At 8:30 p.m., I pulled out my phone in the dark in LA and read through the instructions again.
There is a teal coloured lockbox on the gate on the right side of the glass entrance. Keep your eyes open it is kind of hidden…it is just past the stairs that lead down to the garage on the bottom of the gate. It’s slightly hidden behind a rose bush there.
Memorising the code, I swapped my phone into the flashlight mode (thank you Apple) and started hunting for it. I was crouched behind the rose bush swiping in the number when I heard the voice behind me yell “What are you doing?”.
The box clicked open, and I fumbled to get the keys out and shut it, worried about the unknown person who probably thought I was trying to break into someone’s apartment.
Airbnb’s promise is to belong anywhere. “Sleep in their beds, so you may know their dreams,” its ads coo. “Sit at their tables, so you can know their tastes.”
On a dark side street of Los Angeles, I wasn’t feeling like I belonged anywhere. I just wanted to get inside. Thankfully, the man stays on his porch as I slip in the glass entrance, shaking.
Once inside the apartment, I was greeted with a list of do’s and dont’s.
Rule number 3: don’t tell anyone you’re a guest of Airbnb.
Belonging or not
This wasn’t my first Airbnb, or even my first that week. I had checked out of a great stay at a guesthouse in Venice. The owner greeted me and walked me through the place. I could even use the bikes to pedal around Venice like a local if I had time. That’s belonging.
And that’s the crux of Airbnb’s problem, and the one weapon hotels have against the startup: consistency.
With a hotel, there’s a certain level of hospitality to expect. Upon arrival, there’s typically self-parking or a valet. Check-in is usually anytime after 3 p.m., and you don’t have to coordinate your arrival. There are basic toiletries, hangers in the closet, and a hair dryer in the bathroom. Every day, housekeeping cleans your room.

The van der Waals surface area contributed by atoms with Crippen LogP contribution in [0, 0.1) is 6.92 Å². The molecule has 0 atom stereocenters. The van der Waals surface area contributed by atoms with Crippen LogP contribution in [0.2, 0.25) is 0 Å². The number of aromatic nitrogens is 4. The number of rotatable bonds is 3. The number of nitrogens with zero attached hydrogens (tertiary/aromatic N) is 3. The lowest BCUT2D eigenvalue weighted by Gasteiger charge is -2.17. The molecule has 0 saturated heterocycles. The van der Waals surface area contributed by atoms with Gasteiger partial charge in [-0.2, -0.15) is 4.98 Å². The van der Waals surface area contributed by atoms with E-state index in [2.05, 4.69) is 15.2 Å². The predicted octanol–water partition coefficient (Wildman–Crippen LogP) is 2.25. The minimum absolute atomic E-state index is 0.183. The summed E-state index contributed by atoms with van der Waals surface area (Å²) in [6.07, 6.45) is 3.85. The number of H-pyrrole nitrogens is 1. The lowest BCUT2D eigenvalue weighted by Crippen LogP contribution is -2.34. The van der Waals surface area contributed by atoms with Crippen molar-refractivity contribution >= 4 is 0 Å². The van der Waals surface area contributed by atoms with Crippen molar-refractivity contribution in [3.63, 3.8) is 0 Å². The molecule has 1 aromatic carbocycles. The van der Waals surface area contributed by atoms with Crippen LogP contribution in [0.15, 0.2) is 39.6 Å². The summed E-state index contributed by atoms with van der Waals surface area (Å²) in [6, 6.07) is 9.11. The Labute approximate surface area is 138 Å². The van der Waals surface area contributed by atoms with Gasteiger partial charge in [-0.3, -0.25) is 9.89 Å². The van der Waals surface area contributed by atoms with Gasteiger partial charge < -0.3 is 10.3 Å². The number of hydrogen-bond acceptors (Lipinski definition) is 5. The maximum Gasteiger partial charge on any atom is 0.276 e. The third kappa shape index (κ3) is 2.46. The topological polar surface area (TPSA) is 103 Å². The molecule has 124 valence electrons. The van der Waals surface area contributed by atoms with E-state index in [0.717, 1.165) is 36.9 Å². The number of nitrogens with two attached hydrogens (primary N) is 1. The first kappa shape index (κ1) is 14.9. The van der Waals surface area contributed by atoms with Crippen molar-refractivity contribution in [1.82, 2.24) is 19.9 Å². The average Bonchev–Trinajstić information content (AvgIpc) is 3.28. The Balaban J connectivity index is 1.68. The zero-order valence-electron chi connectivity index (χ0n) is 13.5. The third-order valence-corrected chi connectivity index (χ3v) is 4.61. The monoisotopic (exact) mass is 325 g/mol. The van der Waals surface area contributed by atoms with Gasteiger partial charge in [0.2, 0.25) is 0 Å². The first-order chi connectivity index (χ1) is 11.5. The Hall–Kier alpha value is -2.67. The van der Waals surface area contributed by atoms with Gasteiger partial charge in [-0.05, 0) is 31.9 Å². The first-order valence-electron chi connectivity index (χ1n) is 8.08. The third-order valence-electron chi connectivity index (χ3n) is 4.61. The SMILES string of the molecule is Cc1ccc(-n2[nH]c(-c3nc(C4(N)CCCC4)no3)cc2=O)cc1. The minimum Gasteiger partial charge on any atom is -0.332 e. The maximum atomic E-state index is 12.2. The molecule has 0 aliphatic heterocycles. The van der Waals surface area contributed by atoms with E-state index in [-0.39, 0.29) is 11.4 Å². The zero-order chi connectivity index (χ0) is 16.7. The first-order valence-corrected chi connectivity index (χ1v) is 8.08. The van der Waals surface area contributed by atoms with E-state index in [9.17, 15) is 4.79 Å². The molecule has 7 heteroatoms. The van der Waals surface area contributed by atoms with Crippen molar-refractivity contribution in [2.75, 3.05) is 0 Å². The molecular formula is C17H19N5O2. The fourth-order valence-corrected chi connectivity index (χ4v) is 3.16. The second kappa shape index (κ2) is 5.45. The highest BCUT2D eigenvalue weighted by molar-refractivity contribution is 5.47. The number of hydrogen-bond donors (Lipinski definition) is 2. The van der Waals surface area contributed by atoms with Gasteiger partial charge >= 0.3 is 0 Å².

At an Airbnb, these things can vary wildly.
Some happily provide toiletries. Others, you’re not sure if the toiletries in the shower are yours to use, or if they belong to the host. Hairdryers are non-standard and hangers in closets are rare. Depending on the place, I’ve been asked to do everything from take out the trash to do the dishes.
People are too nice, so don’t trust them
Looking at the reviews for the place, most said check-in instructions were clear — no one mentioned that finding a key in the night might be uncomfortable for woman by herself. Not a single one mentioned hiding your stay from neighbours either. One person complained about a smell of cat pee (unfounded) while some mentioned the noise levels (a fair complaint).
The next morning, my host messaged me to check in and make sure everything was OK.
This kind of messaging between the hosts and guests is a double-edged sword. When you’re dealing with people, you don’t want to criticise their home as you’re literally sleeping in their sheets. I’m not the first to feel this kind of conflict, and in some ways, it devalues the reviews people leave at the end of their stay.
I could and maybe should have said “well, it was kinda scary arriving last night,” but I didn’t. There was no action my host could take to correct it, so I erred on the side of not being negative. Instead, I just sent a “totally fine so far!”
The next time we chatted, I asked where the trash bags were since they weren’t under the sink as described. (I’ve been instructed in my rules list to take out the trash every day because of bugs). The host’s only response: “hmm I wonder if they were moved during cleaning! Sorry about that!”
So I took my trash with me out the door.
To be clear, these kind of Airbnbs are typically one-offs, just like stories of guests throwing ragers, but a bad apple can sour the bunch.
When I’m booking for a business trip, I’m now more likely to steer clear of an Airbnb or spend more time asking detailed questions of hosts. Airbnb has a fine line to walk between mandating consistency in listings versus keeping the individuality. In this case, I craved the consistency of ease of check-inand knowing what to expect versus the uniqueness of staying in someone’s apartment.
By the time I’m check out a few days later, I exit only to find a piece of paper waving on the door. A delinquent rent notice. At least it’s an authentic experience.
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